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Egypt on the Brink ((Rev)11 - Old Edition)

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Egypt on the Brink ((Rev)11 - Old Edition) Cover

 

Synopses & Reviews

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Publisher Comments:

A political, social, and cultural battle is currently raging in the Middle East. On one side are the Islamists, those who believe Islam should be the region’s primary identity. In opposition are nationalists, secularists, royal families, military establishments, and others who view Islamism as a serious threat to national security, historical identity, and a cohesive society.

 

This provocative, vitally important work explores the development of the largest, most influential Islamic groups in the Middle East over the past century. Tarek Osman examines why political Islam managed to win successive elections and how Islamist groups in various nations have responded after ascending to power. He dissects the alliances that have formed among Islamist factions and against them, addressing the important issues of Islamism’s compatibility with modernity, with the region’s experiences in the twentieth century, and its impact on social contracts and minorities. He explains what Salafism means, its evolution, and connections to jihadist groups in the Middle East. Osman speculates on what the Islamists’ prospects for the future will mean for the region and the rest of the world.

Synopsis:

An incisive analysis of Islamist movements in the Middle East

Synopsis:

Famous until the 1950s for its religious pluralism and extraordinary cultural heritage, Egypt is now seen as an increasingly repressive and divided land, home of the Muslim Brotherhood and an opaque regime headed by the aging President Mubarak.

In this immensely readable and thoroughly researched book, Tarek Osman explores what has happened to the biggest Arab nation since President Nasser took control of the country in 1954. He examines Egypt's central role in the development of the two crucial movements of the period, Arab nationalism and radical Islam; the increasingly contentious relationship between Muslims and Christians; and perhaps most important of all, the rift between the cosmopolitan elite and the mass of the undereducated and underemployed population, more than half of whom are aged under thirty. This is an essential guide to one of the Middle East's most important but least understood states.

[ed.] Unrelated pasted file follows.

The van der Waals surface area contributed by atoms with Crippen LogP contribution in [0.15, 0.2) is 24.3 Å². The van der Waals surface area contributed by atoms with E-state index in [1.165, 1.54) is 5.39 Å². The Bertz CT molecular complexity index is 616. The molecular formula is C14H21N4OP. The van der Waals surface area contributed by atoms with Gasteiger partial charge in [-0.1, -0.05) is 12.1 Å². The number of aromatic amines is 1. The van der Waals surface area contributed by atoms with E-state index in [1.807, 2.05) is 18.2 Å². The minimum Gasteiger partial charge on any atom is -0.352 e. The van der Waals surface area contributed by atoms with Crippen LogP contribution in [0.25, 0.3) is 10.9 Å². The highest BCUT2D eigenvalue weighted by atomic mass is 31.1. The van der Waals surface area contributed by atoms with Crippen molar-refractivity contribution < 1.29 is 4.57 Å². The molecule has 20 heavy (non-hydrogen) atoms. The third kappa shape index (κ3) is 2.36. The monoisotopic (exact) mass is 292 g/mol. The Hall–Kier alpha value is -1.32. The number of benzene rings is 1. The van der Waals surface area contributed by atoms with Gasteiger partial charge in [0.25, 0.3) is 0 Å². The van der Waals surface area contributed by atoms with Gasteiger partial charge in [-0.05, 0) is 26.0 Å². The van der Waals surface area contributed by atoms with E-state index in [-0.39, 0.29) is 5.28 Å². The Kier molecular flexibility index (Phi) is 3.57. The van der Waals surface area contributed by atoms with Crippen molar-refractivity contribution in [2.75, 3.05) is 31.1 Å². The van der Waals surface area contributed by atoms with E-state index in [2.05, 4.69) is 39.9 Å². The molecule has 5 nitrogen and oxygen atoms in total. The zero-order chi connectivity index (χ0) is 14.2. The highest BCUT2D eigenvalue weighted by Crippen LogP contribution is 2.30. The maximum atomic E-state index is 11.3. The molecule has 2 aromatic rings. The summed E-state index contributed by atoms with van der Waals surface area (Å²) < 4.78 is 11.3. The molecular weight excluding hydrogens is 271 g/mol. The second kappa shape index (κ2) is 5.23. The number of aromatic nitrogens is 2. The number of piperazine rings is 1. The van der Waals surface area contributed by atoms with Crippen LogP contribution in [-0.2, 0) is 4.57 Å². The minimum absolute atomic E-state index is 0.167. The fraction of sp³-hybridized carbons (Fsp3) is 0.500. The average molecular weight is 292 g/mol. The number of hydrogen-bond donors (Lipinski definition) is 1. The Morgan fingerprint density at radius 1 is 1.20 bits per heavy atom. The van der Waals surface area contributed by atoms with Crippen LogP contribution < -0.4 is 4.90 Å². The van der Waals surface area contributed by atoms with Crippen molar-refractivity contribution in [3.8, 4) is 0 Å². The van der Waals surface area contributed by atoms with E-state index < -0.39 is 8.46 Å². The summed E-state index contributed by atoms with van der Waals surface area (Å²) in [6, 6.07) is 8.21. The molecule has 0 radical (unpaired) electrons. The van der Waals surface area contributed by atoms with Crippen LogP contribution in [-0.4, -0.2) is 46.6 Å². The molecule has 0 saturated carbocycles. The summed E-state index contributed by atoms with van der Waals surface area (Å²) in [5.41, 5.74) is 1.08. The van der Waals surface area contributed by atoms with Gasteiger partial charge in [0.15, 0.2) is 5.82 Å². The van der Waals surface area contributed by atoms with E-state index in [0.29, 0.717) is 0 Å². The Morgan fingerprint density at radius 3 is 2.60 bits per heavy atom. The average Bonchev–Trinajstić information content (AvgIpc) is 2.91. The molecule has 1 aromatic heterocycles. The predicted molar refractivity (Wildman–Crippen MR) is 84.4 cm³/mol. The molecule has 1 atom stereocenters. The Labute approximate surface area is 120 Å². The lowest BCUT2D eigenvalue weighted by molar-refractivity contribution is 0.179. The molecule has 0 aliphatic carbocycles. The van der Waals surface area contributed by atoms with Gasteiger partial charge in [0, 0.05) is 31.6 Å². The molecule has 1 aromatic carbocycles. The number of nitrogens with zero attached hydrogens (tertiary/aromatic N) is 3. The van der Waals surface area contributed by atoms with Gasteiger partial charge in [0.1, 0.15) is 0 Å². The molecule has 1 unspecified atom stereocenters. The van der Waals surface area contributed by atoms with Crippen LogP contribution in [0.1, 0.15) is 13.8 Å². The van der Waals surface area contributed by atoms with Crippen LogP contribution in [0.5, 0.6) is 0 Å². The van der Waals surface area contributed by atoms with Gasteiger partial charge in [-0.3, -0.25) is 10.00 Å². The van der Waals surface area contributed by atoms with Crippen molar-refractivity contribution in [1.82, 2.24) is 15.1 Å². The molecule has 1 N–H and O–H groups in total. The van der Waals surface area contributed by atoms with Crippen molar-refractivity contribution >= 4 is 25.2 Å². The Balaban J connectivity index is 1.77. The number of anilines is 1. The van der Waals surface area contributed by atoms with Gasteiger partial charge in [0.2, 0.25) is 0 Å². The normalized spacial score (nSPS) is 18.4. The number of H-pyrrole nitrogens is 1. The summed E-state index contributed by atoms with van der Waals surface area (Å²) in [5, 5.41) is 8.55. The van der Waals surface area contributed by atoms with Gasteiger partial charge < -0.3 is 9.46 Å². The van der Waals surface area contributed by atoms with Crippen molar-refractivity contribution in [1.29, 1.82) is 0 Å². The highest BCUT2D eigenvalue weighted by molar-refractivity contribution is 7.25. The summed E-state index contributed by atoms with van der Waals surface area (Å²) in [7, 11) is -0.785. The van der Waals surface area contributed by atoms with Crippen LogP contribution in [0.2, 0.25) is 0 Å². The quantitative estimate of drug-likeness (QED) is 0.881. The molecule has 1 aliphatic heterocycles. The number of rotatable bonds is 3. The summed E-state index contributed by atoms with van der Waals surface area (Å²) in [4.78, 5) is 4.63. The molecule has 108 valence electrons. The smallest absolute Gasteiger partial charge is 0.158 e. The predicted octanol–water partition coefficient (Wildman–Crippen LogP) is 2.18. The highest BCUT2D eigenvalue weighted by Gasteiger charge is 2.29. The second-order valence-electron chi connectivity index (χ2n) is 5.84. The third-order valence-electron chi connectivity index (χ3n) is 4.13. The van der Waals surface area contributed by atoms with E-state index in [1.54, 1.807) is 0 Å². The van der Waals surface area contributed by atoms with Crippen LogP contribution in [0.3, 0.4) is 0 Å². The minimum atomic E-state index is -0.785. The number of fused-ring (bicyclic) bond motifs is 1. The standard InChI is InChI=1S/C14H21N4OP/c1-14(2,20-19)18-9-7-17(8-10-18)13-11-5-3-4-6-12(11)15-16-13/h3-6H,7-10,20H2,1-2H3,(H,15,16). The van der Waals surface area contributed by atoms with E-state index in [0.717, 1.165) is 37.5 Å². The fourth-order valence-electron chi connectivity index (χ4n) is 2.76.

About the Author

Born and raised in Egypt, Tarek Osman was educated at the American University in Cairo and Bocconi University in Italy. His writings appear in a number of publications in the United Kingdom, Europe, and the Middle East.

Product Details

ISBN:
9780300177268
Subtitle:
What it Means for the Middle East and the World
Author:
Osman, Tarek
Publisher:
Yale University Press
Subject:
Egypt
Subject:
World History-Africa
Subject:
Islam
Edition Description:
Trade Cloth
Publication Date:
20151124
Binding:
Electronic book text in proprietary or open standard format
Language:
English
Illustrations:
20 b/w illus.
Pages:
336
Dimensions:
9.25 x 6.13 in

Related Subjects

History and Social Science » Africa » Egypt
History and Social Science » Politics » United States » Foreign Policy
History and Social Science » World History » Africa
History and Social Science » World History » General

Egypt on the Brink ((Rev)11 - Old Edition) Used Trade Paper
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Product details 336 pages Yale University Press - English 9780300177268 Reviews:
"Synopsis" by ,
An incisive analysis of Islamist movements in the Middle East
"Synopsis" by , Famous until the 1950s for its religious pluralism and extraordinary cultural heritage, Egypt is now seen as an increasingly repressive and divided land, home of the Muslim Brotherhood and an opaque regime headed by the aging President Mubarak.

In this immensely readable and thoroughly researched book, Tarek Osman explores what has happened to the biggest Arab nation since President Nasser took control of the country in 1954. He examines Egypt's central role in the development of the two crucial movements of the period, Arab nationalism and radical Islam; the increasingly contentious relationship between Muslims and Christians; and perhaps most important of all, the rift between the cosmopolitan elite and the mass of the undereducated and underemployed population, more than half of whom are aged under thirty. This is an essential guide to one of the Middle East's most important but least understood states.

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